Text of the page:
The Faculty: what and where?
The Faculty of Computer Science and Technology consists of a single academic department, known as the Computer Laboratory. The Laboratory was founded in 1937 as the Mathematical Laboratory, then part of the Faculty of Mathematics. The name was changed to the Computer Laboratory in 1969 and the Laboratory was set free of oversight by any Faculty. This continued until about 2000, when the Faculty of Computer Science & Technology was created. The Faculty is part of the Graduate School of Technology along with Engineering, Chemical Engineering, Biotechnology, and the Judge Institute of Management.
The Computer Laboratory was originally housed on the New Museums Site in the city centre. It moved out to West Cambridge in 2001, to the purpose-built William Gates building.
Our address is:
Faculty of Computer Science and Technology
William Gates Building
15 JJ Thomson Avenue
Cambridge, CB3 0FD
The Computer Lab occupies the whole of the William Gates Building. Rooms are labelled by a four character code.
You will be allocated a room with other research students in your research group and, within reason, close to your supervisor’s room.
Being a research student
The Faculty of Computer Science and Technology is part of the School of Technology, one of Cambridge’s six Schools. In Cambridge, a Faculty is ‘a body of persons…for the purpose of furthering the study of a subject or subjects’ – and it is not used to describe either an individual member or group of academic staff, they are instead members of the Faculty. The Faculty is run by a Faculty Board and is largely self-governing. Certain aspects require reference to the Council of the School of Technology, the Board of Graduate Studies, or the University’s central governing bodies.
The Faculty has a Degree Committee, which is the principal administrative committee with which you will have to deal. The Degree Committee comprises academic representatives from across the Faculty. It is the Degree Committee that has oversight of supervision, graduate education, and examinations in the Faculty.
Research students are admitted on a probationary basis in the first instance. All research students are initially registered for the Certificate of Postgraduate Studies in Computer Science (CPGS). They are transferred to the Ph.D. Degree after a successful completion of the first-year registration process, which includes passing the CPGS.
Supervisors and second advisers
Each student is assigned an individual who acts as his or her principal supervisor. A second person is appointed to act, in a less formal capacity, as second advisor for the student. Usually the second advisor provides informal backup support, but sometimes will be the main person supervising the student. An independent assessor is also appointed to assess the first and second-year reports.
Every graduate student is a member a College. Colleges are social and academic communities, offering moral support, companionship and enrichment through intellectual diversity. They provide some of the key practical services and infrastructure that help students to flourish in Cambridge, such as accommodation and communal meals. These enable students to focus on their work and to make the most of their time in Cambridge. Each graduate student is assigned a Graduate Tutor or equivalent (the title may vary) at the College, who is intended to be a source of personal advice and pastoral care. The Graduate Tutor is unlikely to be familiar with their student’s subject areas, but is likely to be able to help with information about financial support, counselling, medical services, accommodation, and other practical matters.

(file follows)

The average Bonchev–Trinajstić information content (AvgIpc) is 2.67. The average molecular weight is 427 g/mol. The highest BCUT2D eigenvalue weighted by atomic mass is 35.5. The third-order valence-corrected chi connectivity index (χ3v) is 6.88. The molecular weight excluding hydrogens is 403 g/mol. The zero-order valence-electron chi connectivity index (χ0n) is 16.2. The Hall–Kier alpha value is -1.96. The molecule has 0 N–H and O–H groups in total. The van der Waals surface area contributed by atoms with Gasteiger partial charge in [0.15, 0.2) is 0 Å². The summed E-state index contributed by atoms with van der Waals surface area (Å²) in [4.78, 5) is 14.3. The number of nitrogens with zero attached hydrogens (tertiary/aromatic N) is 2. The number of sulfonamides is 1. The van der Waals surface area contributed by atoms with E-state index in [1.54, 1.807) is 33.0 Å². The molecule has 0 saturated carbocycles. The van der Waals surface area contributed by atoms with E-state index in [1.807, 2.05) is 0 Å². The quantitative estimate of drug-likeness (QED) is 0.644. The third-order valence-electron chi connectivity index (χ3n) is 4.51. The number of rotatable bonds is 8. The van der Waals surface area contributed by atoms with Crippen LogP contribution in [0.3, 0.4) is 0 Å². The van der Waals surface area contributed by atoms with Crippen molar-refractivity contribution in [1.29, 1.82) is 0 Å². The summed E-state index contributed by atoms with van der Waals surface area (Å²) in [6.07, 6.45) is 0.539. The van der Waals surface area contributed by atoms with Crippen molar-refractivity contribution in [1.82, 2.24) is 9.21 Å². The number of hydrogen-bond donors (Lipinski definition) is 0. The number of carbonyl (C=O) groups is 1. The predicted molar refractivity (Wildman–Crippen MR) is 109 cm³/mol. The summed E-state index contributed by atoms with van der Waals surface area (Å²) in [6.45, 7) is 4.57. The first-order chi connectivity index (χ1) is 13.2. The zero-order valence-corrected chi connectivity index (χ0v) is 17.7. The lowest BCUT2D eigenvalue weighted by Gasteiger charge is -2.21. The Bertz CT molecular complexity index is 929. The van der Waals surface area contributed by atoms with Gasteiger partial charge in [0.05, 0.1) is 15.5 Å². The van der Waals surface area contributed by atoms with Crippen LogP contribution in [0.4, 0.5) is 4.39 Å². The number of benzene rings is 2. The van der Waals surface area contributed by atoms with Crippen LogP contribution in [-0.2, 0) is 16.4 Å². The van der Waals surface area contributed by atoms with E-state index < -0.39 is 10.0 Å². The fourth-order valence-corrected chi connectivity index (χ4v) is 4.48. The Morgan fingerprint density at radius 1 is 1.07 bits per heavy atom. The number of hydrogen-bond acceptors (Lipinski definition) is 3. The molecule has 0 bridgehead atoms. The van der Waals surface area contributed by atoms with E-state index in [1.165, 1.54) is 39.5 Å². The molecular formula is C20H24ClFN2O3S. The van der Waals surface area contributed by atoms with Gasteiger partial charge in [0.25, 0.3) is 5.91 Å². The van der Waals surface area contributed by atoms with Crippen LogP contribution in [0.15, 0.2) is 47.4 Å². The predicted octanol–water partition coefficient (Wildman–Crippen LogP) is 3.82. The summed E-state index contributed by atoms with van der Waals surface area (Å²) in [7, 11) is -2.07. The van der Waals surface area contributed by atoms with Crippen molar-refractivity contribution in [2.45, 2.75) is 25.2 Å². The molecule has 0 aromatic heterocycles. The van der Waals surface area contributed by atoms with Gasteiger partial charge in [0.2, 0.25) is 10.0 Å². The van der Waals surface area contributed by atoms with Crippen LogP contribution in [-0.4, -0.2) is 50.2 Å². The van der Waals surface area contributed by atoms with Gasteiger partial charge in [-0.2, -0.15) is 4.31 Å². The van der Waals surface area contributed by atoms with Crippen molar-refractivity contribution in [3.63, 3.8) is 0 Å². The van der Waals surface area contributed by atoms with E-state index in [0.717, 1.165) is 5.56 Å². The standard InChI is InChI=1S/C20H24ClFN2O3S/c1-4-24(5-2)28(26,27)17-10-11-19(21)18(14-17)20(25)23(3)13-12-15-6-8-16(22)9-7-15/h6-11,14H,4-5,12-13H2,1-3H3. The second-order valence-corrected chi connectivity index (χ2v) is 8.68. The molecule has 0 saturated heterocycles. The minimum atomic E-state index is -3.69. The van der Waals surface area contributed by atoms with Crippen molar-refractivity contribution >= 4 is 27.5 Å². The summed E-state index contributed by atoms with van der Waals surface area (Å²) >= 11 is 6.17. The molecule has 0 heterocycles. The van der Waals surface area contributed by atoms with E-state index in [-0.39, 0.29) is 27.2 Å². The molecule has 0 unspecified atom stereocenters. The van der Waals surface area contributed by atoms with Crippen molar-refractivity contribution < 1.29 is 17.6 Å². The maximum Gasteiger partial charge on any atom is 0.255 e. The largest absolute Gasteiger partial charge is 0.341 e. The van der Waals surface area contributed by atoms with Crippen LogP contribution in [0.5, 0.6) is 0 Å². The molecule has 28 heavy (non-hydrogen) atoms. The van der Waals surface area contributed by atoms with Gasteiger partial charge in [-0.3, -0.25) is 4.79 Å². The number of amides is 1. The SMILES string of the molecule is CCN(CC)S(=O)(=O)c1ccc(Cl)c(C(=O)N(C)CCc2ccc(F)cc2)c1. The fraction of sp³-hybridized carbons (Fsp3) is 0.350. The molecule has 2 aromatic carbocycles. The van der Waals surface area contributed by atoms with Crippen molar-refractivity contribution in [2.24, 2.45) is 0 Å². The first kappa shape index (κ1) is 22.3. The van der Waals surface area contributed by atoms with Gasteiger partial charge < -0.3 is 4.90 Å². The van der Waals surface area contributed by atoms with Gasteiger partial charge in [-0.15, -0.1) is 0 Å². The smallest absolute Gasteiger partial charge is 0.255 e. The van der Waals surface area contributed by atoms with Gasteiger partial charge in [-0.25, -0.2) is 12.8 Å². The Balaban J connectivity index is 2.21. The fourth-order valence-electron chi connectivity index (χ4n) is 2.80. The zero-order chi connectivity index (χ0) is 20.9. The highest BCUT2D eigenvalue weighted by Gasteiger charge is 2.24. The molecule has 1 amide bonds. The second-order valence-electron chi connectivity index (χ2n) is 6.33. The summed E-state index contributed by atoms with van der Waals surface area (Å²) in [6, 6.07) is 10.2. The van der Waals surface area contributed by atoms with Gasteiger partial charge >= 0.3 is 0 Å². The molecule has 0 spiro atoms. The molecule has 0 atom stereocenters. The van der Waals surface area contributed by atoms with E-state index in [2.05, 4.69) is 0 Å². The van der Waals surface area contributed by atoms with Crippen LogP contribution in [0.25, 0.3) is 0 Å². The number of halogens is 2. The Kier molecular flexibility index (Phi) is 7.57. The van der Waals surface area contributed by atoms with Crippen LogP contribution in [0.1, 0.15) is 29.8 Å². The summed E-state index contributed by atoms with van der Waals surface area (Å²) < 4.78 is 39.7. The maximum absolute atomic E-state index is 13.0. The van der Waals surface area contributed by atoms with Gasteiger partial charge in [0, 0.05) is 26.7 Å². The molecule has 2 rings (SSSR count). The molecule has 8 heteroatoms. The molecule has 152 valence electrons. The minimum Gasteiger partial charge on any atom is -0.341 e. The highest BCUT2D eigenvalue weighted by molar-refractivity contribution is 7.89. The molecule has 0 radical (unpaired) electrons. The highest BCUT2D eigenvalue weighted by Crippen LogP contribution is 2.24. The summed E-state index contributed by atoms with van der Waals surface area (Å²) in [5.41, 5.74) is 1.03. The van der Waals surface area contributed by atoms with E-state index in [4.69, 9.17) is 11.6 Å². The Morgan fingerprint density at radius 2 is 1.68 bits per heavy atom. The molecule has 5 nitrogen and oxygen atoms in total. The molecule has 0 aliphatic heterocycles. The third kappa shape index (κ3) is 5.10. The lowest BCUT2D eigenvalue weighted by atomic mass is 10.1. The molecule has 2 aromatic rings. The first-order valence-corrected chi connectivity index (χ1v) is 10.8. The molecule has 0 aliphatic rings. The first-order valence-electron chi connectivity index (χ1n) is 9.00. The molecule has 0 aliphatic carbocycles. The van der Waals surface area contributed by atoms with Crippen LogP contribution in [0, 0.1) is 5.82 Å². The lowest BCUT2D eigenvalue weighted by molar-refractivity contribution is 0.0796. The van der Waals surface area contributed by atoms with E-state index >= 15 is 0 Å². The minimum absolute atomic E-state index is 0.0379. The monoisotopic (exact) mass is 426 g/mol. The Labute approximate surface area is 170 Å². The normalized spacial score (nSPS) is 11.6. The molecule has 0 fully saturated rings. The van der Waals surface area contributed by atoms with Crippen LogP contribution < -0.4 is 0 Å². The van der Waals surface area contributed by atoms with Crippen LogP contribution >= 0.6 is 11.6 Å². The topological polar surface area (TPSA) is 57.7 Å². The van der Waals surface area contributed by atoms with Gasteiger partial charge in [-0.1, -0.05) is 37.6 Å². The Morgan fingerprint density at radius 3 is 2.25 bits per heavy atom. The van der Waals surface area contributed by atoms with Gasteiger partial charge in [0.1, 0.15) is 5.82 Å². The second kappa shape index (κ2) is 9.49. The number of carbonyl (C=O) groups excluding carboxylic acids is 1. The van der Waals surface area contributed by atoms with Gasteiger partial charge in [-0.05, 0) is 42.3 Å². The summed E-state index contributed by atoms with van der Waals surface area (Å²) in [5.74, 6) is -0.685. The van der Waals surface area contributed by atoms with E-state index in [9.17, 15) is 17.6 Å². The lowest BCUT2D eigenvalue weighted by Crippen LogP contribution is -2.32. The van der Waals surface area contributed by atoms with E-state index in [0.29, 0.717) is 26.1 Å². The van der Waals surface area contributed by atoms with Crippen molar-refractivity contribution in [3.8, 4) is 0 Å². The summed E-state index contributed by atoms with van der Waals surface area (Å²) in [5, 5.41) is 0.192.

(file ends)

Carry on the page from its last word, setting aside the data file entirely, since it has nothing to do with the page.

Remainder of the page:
Research students in the Faculty of Computer Science and Technology are admitted on a full-time basis only. It is not possible to take paid work while you are studying full-time at Cambridge, and you must not expect to provide additional income in this way. The only exception is:
If you are a full-time graduate student reading for the PhD, MSc or MLitt Degree you may, without obtaining special permission, undertake teaching work for the Colleges (‘supervisions’) or your Department or Faculty for up to 6 hours a week including necessary preparation. A further 4 hours a week including preparation (10 in all) may be undertaken if the permission of your Supervisor has been obtained. No larger portion of your time may be devoted to teaching work and no time may be devoted to work other than research upon the approved subject without special permission from the Board.
The Faculty of Computer Science and Technology recommends that in your first year you do no more than three hours per week supervisory work.
As a Graduate student, you are expected to work on your research around 40 hours per week and will be expected to be resident in Cambridge for this period unless you have
- leave to work away,
- are intermitting,
- will be attending a conference or short research visit,
- or taking a holiday.*
*You may take vacations during Computer Laboratory closure dates such as Christmas and Easter and, with your supervisor's agreement, a period over the summer.
Students need to live (or reside) within the University's precincts in order to keep residence. This means finding accommodation within the 10 mile radius of Great St Mary’s church. If, however, there are good reasons for this not being possible or convenient, you can apply to live outside this limit.
Application forms for residing outside the University's precincts are available from your Self-Service pages. See also the Student Registry's pages on Terms of Study.
Code of Practice
Please see the Student Registry's Code of Practice for Graduate research degrees and certificates of postgraduate studies for information on responsibilities and mutual expectations.
The Graduate Education Team